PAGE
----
Ratto: Why Colin Kaepernick deserves better than football

The fix was in, as firmly and resolutely as ever, in Atlanta

Ray Ratto
November 18, 2019 - 9:20 am

Carmen Mandato/Getty Images

You all know how the NFL's bait-and-switch extravaganza with Colin Kaepernick played out Saturday. You watched another weekend of football of Sunday. And Monday, people started speculating about what quarterback-bedeviled team should sign him.

It's as if nobody pays any attention to anything.

Saturday was a legal procedure only. The league through its lead counsel Jeff Pash wanted Kaepernick to sign one more paper declining his right to sue the league for collusion before allowing him an artificially created and unusually restrictive workout which would almost surely have resulted in nothing whatsoever. Kaepernick's assembled people saw through the ruse and took his own workout somewhere else.

And he will not be signed by anyone. Again. And still.

Yet people still think that somehow there is a football decision to be made by a football person about Colin Kaepernick. The league just reinforced its position on him, and the 32 owners remain utterly committed to making him take a knee before them simply for the right to try out because they took an indefensible position and intend to hold it forever. They cannot trust each other, and contracts don't work without trust.

There are places where he could start, even if your only yardstick is "Well, he has to be better than the hyena they've got at the position." There are more places still where he could be a backup. This is disputed only by people who think he is a political criminal who should be hounded into the woods because he knelt for a song most fans pay no attention to, and said things they found offensive to their own sensibilities.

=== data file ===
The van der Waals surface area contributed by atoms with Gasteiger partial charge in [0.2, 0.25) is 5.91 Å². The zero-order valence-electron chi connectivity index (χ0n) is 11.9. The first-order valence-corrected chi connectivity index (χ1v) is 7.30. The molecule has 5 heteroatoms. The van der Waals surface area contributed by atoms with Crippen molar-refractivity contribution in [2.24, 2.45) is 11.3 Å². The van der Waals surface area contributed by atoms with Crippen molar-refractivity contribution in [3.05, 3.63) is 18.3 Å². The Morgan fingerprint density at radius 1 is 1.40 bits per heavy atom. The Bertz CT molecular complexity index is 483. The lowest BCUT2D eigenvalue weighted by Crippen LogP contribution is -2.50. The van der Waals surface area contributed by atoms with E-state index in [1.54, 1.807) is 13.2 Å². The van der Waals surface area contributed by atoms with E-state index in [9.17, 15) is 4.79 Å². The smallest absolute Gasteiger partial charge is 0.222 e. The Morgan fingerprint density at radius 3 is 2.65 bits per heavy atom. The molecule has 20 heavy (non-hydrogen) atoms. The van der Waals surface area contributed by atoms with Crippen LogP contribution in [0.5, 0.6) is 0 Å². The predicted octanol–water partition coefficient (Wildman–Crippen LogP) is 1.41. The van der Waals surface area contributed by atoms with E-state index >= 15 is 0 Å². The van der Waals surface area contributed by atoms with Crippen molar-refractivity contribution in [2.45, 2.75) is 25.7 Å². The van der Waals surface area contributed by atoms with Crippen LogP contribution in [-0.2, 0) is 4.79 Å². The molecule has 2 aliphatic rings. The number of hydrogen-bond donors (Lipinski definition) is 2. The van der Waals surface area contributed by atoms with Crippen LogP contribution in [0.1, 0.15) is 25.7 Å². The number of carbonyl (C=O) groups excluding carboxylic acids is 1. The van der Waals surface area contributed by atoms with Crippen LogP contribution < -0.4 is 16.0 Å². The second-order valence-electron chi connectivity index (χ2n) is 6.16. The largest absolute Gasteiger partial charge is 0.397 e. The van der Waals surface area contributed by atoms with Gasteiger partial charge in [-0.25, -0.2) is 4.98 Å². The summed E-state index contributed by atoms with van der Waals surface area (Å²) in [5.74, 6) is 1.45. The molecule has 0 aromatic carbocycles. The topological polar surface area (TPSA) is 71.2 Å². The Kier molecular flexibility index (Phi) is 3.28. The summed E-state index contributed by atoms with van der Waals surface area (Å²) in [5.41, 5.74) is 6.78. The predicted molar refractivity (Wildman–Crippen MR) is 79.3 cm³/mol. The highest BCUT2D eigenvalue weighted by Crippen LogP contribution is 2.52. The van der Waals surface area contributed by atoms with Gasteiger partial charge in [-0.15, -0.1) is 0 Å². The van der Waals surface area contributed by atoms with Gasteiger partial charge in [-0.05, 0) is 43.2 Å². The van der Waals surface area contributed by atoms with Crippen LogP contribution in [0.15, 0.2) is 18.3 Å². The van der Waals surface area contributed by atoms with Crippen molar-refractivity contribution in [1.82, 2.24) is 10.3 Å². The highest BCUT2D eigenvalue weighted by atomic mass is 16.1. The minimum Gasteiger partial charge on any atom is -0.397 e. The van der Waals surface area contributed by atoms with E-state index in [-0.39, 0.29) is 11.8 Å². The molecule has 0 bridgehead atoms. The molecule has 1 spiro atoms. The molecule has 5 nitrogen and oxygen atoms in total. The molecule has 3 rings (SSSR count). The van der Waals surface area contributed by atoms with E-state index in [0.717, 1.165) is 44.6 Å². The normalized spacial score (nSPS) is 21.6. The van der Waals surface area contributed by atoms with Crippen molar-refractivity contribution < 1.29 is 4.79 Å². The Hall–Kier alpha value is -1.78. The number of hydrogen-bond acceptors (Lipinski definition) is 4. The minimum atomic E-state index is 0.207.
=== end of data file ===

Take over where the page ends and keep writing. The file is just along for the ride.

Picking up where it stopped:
But the NFL needs him as the human shield for their brief downturn in business two years ago, and even though they clearly did it in a way that makes them feel legally vulnerable, it also needs leverage to prevent him from suing them again. That's what the workout was about — leverage, not football.

Yet there are folks saying that he could have replaced Jameis Winston in Tampa or Kyle Allen in Carolina or Mitchell Trubisky in Chicago or… well, you get the drift. Well, he can't replace any of them because those jobs will not be offered to him. The football people don't get a vote on this, and even if they did, they would not dare offend the suits that hired and pay them. The NFL said that again Saturday in every way but the written word.

In doing so, it put on notice every media member across the football diaspora to stop suggesting teams for whom Kaepernick could play. The fix is in, as firmly and resolutely as ever. The people who give you football don't want him to play football unless he waives his legal rights to remind everyone that they kept him from playing football. Catches don't get much more 22 than that.

So no, Colin Kaepernick cannot fix your quarterbacking problem. I mean, he could, but he can't. If your team has a lousy quarterback, you eat that one until told to stop eating. And if you're a pundit, you don't get to use his name for your far-fetched weekly premise. Let a thousand Chase Daniels bloom, because that's the NFL the NFL thinks you should have.

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